free ebooks

A History of Indian Philosophy, Volume 1

The Madhyamika or the S'untavada school


doctrine seems to be more in agreement with the view of an absolute unchangeable reality as the ultimate truth than that of the nihilistic idealism of _La@nkavatara_. Considering the fact that As'vagho@sa was a learned Brahmin scholar in his early life, it is easy to guess that there was much Upani@sad influence in this interpretation of Buddhism, which compares so favourably with the Vedanta as interpreted by S'a@nkara. The _La@nkavatara_ admitted a reality only as a make-believe to attract the Tairthikas (heretics) who had a prejudice in favour of an unchangeable self (_atman_). But As'vagho@sa plainly admitted an unspeakable reality as the ultimate truth. Nagarjuna's Madhyamika doctrines which eclipsed the profound philosophy of As'vagho@sa seem to be more faithful to the traditional Buddhist creed and to the Vijnanavada creed of Buddhism as explained in the La@nkavatara [Footnote ref 1].

The Madhyamika or the S'untavada school.--Nihilism.

Candrakirtti, the commentator of Nagarjuna's verses known as "_Madhyamika karika_," in explaining the doctrine of dependent origination (_pratityasamutpada_) as described by Nagarjuna starts with two interpretations of the word. According to one the word pratityasamutpada means the origination (_utpada_) of the nonexistent (_abhava_) depending on (_pratitya_) reasons and causes


style="text-align: justify;">[Footnote 1: As I have no access to the Chinese translation of As'vagho@sa's _S'raddhotpada S'astra_, I had to depend entirely on Suzuki's expressions as they appear in his translation.]


(hetupratyaya). According to the other interpretation pratitya means each and every destructible individual and pratityasamutpada means the origination of each and every destructible individual. But he disapproves of both these meanings. The second meaning does not suit the context in which the Pali Scriptures generally speak of pratityasamutpada (e.g. _cak@su@h pratitya rupani ca utpadyante cak@survijnanam_) for it does not mean the origination of each and every destructible individual, but the originating of specific individual phenomena (e.g. perception of form by the operation in connection with the eye) depending upon certain specific conditions.

The first meaning also is equally unsuitable. Thus for example if we take the case of any origination, e.g. that of the visual percept, we see that there cannot be any contact between visual knowledge and physical sense, the eye, and so it would not be intelligible that the former should depend upon the latter. If we interpret the maxim of pratityasamutpada as this happening that happens, that would not explain any specific origination. All origination is false, for a thing can neither originate by itself nor by others, nor by a co-operation of both nor without any reason. For if a thing exists already it cannot originate again by itself. To suppose that it is originated by others would also mean that the origination was of a thing already existing. If again without any further qualification it is said that depending on one the other comes into being, then depending on anything any other thing could come into being--from light we could have darkness! Since a thing could not originate from itself or by others, it could not also be originated by a combination of both of them together. A thing also could not originate without any cause, for then all things could come into being at all times. It is therefore to be acknowledged that wherever the Buddha spoke of this so-called dependent origination (_pratityasamutpada_) it was referred to as illusory manifestations appearing to intellects and senses stricken with ignorance. This dependent origination is not thus a real law, but only an appearance due to ignorance (_avidya_). The only thing which is not lost (_amo@sadharma_) is nirva@na; but all other forms of knowledge and phenomena (_sa@mskara_) are false and are lost with their appearances (_sarvasa@mskaras'ca m@r@samo@sadharma@na@h_).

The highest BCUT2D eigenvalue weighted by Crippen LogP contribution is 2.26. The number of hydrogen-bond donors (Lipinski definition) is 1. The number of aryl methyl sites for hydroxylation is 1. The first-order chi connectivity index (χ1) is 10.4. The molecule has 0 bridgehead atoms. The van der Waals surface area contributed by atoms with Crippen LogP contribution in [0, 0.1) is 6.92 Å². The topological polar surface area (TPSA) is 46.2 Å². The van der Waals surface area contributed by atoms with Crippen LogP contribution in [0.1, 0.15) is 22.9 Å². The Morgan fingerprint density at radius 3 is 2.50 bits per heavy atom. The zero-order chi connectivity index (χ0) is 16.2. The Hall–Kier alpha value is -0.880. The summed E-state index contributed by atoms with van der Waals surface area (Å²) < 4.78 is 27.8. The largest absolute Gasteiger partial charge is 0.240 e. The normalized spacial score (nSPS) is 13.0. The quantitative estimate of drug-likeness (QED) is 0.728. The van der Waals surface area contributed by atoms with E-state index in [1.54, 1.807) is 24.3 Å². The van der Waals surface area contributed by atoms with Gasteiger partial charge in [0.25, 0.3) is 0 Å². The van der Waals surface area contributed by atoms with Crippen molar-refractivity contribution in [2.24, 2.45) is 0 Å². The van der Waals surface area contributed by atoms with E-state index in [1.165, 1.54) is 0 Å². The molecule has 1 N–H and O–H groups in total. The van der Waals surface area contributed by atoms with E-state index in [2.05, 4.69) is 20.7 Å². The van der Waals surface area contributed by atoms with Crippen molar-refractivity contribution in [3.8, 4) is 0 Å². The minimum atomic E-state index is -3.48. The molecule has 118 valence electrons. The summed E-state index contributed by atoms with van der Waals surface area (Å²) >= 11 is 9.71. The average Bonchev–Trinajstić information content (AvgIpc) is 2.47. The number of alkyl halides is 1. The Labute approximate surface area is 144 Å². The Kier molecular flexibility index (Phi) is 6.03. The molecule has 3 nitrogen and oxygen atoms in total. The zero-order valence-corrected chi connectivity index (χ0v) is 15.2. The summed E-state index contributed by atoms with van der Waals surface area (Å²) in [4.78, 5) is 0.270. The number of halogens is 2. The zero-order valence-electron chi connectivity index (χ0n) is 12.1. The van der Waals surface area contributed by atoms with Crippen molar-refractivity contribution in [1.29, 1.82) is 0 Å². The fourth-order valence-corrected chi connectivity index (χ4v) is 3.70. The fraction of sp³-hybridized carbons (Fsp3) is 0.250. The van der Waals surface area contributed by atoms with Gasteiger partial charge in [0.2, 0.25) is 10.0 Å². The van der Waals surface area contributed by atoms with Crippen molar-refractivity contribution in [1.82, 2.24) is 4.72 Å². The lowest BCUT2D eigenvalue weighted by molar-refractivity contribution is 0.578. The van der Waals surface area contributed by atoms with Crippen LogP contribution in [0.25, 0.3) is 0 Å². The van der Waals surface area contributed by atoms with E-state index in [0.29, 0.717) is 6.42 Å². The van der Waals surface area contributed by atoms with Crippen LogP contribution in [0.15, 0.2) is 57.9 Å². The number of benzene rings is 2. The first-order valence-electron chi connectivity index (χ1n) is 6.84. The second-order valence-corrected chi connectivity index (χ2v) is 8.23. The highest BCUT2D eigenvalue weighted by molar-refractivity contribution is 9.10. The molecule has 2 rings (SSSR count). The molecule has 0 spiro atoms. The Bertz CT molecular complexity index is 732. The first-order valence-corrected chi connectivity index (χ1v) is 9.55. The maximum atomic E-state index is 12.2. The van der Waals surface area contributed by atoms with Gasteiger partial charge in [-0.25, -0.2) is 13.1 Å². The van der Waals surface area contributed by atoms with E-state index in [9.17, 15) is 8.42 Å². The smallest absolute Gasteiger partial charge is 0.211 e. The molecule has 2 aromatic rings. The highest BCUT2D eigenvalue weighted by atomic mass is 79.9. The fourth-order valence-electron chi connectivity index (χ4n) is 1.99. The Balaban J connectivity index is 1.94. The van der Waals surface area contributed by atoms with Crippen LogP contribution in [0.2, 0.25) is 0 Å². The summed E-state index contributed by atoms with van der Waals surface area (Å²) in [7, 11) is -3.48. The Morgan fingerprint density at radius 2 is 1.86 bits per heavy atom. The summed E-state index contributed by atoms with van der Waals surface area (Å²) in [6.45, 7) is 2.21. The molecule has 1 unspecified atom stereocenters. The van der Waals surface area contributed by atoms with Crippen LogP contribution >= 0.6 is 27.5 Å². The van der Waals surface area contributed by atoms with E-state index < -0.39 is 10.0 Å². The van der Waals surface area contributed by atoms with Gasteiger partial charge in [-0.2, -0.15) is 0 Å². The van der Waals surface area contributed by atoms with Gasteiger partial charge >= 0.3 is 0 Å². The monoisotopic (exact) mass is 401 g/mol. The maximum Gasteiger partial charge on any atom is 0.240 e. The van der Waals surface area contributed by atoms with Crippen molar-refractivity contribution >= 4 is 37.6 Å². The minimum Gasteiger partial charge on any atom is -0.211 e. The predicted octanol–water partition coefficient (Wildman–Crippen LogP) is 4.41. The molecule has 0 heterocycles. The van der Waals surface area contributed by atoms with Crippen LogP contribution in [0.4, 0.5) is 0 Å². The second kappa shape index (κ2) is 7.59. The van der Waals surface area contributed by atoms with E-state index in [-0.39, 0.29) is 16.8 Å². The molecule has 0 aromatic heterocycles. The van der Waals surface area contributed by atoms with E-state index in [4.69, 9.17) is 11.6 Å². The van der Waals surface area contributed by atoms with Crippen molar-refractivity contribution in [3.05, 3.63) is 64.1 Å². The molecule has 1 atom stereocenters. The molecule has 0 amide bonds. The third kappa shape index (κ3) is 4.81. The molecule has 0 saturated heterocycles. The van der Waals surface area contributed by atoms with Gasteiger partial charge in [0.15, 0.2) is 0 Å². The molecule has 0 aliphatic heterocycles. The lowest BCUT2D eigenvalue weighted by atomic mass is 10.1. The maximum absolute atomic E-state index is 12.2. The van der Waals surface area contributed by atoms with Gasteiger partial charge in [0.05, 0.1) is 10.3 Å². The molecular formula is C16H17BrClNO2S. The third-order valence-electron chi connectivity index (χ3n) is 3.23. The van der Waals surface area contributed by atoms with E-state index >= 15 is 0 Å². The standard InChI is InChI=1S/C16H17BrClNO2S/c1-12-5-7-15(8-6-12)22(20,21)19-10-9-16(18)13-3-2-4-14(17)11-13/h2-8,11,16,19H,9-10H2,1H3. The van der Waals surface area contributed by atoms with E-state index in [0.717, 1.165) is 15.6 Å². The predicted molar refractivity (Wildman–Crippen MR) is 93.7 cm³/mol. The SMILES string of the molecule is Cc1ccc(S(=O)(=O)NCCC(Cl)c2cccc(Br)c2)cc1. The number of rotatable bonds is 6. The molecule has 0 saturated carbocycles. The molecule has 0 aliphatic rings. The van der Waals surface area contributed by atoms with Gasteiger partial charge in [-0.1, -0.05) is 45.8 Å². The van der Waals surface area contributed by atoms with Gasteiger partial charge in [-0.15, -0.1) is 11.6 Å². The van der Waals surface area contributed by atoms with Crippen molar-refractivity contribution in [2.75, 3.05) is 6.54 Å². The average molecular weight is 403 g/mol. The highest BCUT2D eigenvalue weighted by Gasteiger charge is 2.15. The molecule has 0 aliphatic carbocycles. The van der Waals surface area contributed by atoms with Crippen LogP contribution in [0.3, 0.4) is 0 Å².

eBook Search
Social Sharing
Share Button
About us is a collection of free ebooks that can be read online. Ebooks are split into pages for easier reading and better bookmarking.

We have more than 35,000 free books in our collection and are adding new books daily.

We invite you to link to us, so as many people as possible can enjoy this wonderful free website.

© 2010-2013 - All Rights Reserved.

Terms of Use | Privacy Policy | Contact Us